Jamie, the boy Sophia pretended to disliked, but actually had feelings for, came back to Tokyo a week before Sophia had to leave, which made saying good-bye harder.

Unfortunately, that's also when the characters—Sophia included—also became harder to like. This turn of events was actually weird since Jamie was pretty much the perfect guy. Or maybe because Jamie was so perfect the rest of the characters seemed so horrible in comparison? I might be onto something here.

My biggest problem with Sophia came from the fact that she acted like a spoiled brat a lot of the time. I understand she was going through a lot with the moving, losing the life she was used to and learning the truth about the father she idolized, but it still didn't excuse how selfish and immature she came across for the second half of the book. Her attitudes made it very hard to be on team Sophia.

I also wasn't on team Mika or David--Sophia's best friends. Or, at least, what Sophia thought they were. Mika was as immature as Sophia, being uncapable of apologizing properly for hurting her friend. That kitchen apology didn't do it for me. Sorry, but it wasn't enough. It didn't even seem to me that she really acknowledged what she had done and why it was wrong and hurtful. As to David, dude was villainish, to say the least. What he did toward the end proved that he was never Sophia's friend.

So does that mean that I didn't like any character in the story? Nope. I was firmly on Team Jamie--from beginning to end. From the moment he came into the story, Jamie showed me he was a nice guy and deserved to be appreciated in a way I doubted Sophia could. Problem is Sophia proved me right. She never treated Jamie with the respect and care he deserved. It took her more time than the story had--since it was counting down to the seven days she had left--to realize she had feelings for him, and then to act on it. The acting on it part I can actually understand, since no sane person would want to fall in love with someone living across the globe. But the falling love was part of what the story promised, right? So I didn't want to be robbed of those moments. I wanted more of Sophia growing closer to Jamie, and less of Sophia being immature about Mika and David.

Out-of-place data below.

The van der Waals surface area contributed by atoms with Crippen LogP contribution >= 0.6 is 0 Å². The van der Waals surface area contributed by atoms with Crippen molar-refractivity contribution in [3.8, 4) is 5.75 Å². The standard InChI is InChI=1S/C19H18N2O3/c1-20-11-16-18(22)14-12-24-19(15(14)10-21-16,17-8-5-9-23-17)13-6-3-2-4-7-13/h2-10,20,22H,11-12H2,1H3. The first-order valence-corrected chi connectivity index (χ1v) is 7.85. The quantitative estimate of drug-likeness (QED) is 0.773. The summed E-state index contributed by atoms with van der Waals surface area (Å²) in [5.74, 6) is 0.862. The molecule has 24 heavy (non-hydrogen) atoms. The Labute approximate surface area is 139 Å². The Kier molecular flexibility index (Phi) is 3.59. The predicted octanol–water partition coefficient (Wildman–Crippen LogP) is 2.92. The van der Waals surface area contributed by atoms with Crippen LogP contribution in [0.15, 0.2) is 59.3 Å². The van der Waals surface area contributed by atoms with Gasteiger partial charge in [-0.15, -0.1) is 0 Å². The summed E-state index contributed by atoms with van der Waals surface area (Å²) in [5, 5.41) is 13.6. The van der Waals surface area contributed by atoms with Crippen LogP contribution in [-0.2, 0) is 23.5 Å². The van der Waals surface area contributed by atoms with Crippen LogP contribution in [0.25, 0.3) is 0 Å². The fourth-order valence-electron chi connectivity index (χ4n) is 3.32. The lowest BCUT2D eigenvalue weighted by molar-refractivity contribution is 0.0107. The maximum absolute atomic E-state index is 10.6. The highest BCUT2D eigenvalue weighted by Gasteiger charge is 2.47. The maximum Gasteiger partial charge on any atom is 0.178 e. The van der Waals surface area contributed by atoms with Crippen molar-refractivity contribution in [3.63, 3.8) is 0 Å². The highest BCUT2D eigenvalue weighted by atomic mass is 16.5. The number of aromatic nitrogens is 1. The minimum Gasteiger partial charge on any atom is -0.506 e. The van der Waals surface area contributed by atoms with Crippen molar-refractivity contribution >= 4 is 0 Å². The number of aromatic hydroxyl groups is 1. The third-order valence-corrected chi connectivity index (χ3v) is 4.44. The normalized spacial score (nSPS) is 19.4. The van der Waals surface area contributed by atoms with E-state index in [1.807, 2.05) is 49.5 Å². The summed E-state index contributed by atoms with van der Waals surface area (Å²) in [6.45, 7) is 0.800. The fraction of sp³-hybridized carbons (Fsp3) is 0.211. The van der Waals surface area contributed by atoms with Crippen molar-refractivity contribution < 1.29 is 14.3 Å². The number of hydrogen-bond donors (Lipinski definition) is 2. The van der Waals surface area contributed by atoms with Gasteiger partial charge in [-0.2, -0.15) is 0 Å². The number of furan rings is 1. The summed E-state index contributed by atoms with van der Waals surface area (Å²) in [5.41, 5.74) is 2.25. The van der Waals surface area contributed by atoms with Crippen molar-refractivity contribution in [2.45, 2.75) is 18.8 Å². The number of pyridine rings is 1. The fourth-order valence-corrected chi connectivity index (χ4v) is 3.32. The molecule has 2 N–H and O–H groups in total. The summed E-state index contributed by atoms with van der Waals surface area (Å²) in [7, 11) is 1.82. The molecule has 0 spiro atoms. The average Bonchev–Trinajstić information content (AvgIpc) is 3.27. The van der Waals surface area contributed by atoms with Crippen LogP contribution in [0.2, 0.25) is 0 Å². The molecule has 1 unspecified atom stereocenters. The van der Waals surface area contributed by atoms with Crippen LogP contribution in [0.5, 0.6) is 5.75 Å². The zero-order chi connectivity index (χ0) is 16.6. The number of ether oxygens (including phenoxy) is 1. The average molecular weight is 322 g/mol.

I also wanted Sophia not to disrespect Jamie the way she did toward the end. I'm not going to spoiler it, but what she did was really bad. Really bad. And, again, she didn't even seem to realize the full impact of her actions. She was ready to pack, get on a plane and leave that mess behind. But Jamie, being the good soul he was, found a way to fix it. Do I wish she had been more active on the getting-his-forgiveness part? Definitely. Jamie deserved it.

Then... there's the ending. I'm not sure how to feel about it yet. I don't like it, that's for sure, but I (sort of) understand why it had to end the way it did. I just hope we had gotten an extra chapter set in the future, or something. At that point I wasn't sure if I liked Sophia enough to root for her happiness, but I wanted Jamie to be happy and that ending broke my heart. It was emotional, that's all I'll say. 

In the end, I have to say that while I was intrigued to read this story because of the setting and the angsty romance, I didn't really get the full experience promised by the blurb. It was a good read and Jamie made the whole thing a lot more endearing, which made it worth reading for me.